By Laura Saunders
U.K. Foreign Secretary Boris Johnson has given up his U.S. citizenship, according to a list released Wednesday by the Treasury Department.
The flamboyant British politician has said he intended to cut those U.S. ties. He previously was mayor of London.
The Treasury Department list includes the names of all people who renounced U.S. citizenship or long-term permanent residency in the latest quarter. A record number of 5,411 people renounced in 2016. That is 26% more than the next highest annual total since a disclosure law was enacted in the 1990s, according to Andrew Mitchel, an international tax lawyer who tallies the names on the lists.
Mr. Johnson, through a spokesman, declined to comment.
Mr. Johnson was a high-profile example of "accidental" American citizens who can owe U.S. taxes despite their foreign allegiance. He was born in New York while his British parents lived there during the 1960s but has said he hadn't lived in the U.S. since he was five years old. In 2014 he said publicly that the U.S. was "trying to hit" him for tax on the sale of a London home.
Experts concluded in 2014 that Mr. Johnson might owe at least $50,000 in U.S. tax on the home sale, and possibly more in penalties. In an interview with NPR at the time, Mr. Johnson called his U.S. tax bill "absolutely outrageous."
Unlike many nations, the U.S. taxes nonresidents on their world-wide income. While tax law and treaty provisions alleviate some problems caused by the law, gaps and pitfalls remain.
More people are renouncing citizenship, according to Mr. Mitchel, because of a tax-enforcement campaign by U.S. authorities and lawmakers in the wake of admissions by banks in Switzerland and elsewhere that they encouraged U.S. taxpayers to hide assets abroad.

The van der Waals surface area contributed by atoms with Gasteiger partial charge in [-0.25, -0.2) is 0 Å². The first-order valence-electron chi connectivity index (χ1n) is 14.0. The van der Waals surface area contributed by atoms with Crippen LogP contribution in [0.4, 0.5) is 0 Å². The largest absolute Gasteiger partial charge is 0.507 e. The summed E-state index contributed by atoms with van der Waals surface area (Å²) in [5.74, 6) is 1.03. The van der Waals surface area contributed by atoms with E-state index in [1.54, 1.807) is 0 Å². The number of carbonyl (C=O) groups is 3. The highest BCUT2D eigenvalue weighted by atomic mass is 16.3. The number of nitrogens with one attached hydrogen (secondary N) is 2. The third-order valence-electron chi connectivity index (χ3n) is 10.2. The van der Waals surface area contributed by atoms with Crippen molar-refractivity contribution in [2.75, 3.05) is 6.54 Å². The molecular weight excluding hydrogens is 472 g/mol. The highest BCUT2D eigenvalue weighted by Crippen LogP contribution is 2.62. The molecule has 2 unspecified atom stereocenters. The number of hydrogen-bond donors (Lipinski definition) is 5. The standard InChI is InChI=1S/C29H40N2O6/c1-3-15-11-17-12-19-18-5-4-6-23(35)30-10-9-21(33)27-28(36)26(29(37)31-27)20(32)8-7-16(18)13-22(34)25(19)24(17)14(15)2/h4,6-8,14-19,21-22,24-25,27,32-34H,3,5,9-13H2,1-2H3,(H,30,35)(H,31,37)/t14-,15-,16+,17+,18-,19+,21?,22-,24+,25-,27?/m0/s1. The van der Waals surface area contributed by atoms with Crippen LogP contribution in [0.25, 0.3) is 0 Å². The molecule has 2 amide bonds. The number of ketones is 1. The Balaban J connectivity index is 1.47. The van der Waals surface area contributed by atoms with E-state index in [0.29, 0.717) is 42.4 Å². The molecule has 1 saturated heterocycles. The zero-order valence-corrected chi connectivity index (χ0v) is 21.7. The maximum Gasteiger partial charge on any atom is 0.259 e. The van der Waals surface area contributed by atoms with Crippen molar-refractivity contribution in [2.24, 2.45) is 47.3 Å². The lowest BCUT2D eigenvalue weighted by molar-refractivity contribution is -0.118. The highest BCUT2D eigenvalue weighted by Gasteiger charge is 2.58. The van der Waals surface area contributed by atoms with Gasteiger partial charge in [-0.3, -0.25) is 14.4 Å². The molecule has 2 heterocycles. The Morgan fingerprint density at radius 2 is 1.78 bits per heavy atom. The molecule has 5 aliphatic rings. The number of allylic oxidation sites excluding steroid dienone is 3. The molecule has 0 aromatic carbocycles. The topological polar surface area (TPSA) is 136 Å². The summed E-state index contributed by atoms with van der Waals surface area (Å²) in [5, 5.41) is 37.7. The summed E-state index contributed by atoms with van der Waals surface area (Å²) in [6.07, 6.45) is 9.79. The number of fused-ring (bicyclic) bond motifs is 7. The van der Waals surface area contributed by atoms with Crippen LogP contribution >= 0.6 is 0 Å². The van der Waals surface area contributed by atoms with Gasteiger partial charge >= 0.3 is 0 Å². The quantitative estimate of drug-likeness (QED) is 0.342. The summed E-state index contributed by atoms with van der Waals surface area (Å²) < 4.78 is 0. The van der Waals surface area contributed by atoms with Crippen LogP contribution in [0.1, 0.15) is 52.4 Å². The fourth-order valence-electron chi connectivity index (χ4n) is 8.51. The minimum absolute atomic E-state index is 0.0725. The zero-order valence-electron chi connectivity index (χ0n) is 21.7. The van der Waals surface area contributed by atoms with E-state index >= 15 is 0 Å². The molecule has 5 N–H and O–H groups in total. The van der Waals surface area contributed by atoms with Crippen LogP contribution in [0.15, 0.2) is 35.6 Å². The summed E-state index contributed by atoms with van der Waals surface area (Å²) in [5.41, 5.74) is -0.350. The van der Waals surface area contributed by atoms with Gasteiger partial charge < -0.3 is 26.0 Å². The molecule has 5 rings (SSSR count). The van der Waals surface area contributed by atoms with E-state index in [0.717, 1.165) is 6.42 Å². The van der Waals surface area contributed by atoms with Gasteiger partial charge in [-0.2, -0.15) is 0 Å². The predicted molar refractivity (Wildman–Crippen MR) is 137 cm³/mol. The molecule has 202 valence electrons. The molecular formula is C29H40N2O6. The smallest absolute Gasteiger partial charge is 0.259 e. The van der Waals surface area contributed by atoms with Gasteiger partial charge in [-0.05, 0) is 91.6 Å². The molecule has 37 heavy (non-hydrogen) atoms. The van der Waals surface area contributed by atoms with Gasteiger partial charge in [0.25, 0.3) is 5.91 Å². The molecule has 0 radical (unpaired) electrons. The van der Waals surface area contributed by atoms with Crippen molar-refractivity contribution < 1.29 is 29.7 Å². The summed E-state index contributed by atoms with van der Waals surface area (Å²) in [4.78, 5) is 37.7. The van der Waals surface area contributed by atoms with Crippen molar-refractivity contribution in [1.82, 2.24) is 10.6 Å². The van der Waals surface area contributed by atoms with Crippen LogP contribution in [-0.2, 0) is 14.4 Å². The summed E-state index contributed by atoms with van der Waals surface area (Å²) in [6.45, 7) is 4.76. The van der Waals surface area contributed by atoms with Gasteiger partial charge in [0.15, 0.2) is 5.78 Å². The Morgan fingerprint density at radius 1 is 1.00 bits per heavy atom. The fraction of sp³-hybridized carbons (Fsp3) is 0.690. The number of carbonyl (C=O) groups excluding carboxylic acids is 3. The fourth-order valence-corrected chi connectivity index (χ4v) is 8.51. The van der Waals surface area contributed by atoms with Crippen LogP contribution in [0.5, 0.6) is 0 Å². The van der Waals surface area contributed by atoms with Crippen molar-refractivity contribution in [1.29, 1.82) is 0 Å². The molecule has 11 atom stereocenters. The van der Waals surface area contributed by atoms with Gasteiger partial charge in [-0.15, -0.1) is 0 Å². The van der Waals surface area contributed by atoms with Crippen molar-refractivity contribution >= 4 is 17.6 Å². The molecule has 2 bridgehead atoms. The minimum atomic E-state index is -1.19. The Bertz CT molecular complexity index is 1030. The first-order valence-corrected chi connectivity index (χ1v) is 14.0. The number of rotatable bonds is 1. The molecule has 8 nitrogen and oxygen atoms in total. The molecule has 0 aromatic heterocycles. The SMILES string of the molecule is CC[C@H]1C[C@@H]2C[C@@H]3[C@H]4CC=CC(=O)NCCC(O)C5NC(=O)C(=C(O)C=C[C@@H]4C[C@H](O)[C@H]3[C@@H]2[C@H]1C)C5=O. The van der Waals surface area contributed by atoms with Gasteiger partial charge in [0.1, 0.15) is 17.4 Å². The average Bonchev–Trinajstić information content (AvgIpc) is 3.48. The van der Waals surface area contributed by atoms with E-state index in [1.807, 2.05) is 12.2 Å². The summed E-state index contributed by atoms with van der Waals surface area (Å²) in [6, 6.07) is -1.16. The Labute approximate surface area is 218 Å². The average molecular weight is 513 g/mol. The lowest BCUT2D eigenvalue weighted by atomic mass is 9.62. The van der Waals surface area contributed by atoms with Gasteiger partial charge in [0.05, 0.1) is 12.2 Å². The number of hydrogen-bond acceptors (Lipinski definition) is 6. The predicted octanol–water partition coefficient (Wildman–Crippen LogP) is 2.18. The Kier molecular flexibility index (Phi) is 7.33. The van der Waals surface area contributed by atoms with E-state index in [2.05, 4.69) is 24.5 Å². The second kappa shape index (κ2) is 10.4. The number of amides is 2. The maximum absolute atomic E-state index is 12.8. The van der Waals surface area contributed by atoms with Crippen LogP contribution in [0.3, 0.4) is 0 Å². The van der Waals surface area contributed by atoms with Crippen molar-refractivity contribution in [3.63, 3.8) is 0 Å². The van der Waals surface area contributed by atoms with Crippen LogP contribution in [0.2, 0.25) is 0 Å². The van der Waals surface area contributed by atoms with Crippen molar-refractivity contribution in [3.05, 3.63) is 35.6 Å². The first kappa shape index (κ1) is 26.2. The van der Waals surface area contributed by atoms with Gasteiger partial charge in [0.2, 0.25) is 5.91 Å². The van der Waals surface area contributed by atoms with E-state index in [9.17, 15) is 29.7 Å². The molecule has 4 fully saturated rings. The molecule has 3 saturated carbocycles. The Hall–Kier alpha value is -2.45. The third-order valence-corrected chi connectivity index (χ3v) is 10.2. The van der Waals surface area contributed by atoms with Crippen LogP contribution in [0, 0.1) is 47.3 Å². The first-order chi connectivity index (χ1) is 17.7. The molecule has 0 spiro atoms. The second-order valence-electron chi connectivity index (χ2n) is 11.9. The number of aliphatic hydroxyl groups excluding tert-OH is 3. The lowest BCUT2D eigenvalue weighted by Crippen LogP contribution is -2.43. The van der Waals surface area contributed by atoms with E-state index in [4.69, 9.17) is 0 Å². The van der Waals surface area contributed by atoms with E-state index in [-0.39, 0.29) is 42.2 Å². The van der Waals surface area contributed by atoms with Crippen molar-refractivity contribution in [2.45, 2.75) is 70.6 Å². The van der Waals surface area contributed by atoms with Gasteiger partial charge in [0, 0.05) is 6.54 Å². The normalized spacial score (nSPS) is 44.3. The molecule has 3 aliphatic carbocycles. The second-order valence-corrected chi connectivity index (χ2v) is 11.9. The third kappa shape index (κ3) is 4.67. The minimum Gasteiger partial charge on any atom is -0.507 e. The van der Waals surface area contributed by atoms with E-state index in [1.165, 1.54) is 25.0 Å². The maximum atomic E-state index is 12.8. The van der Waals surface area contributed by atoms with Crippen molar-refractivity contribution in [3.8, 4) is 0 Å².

To prompt compliance, a 2010 provision known as Fatca requires foreign financial institutions to report information about holdings by all U.S. taxpayers to the Internal Revenue Service.
This campaign has brought in more than $12 billion in taxes and penalties paid by individuals and financial firms, but it has complicated the financial lives of more than seven million Americans or dual-nationals living abroad, such as Mr. Johnson.
Many people have chosen to cut their U.S. ties, including Facebook founder Eduardo Saverin. Those who do so typically must certify that they have paid U.S. taxes for the previous five years, and there can be an exit tax for renouncers whose net worth is $2 million or more. It isn't known whether Mr. Johnson paid an exit tax.
Although the Treasury Department is required by law to publish quarterly lists of renouncers, the lists don't distinguish between those giving up passports and those turning in green cards, or indicate which other nationality the individuals hold.
In the fiscal year ended Sept. 30, 2016, about 753,000 people became U.S. citizens, according to a spokeswoman for the U.S. Citizenship and Immigration Services division of the Department of Homeland Security.
Write to Laura Saunders at email@example.com
(END) Dow Jones Newswires
February 08, 2017 17:56 ET (22:56 GMT)
Copyright (c) 2017 Dow Jones & Company, Inc.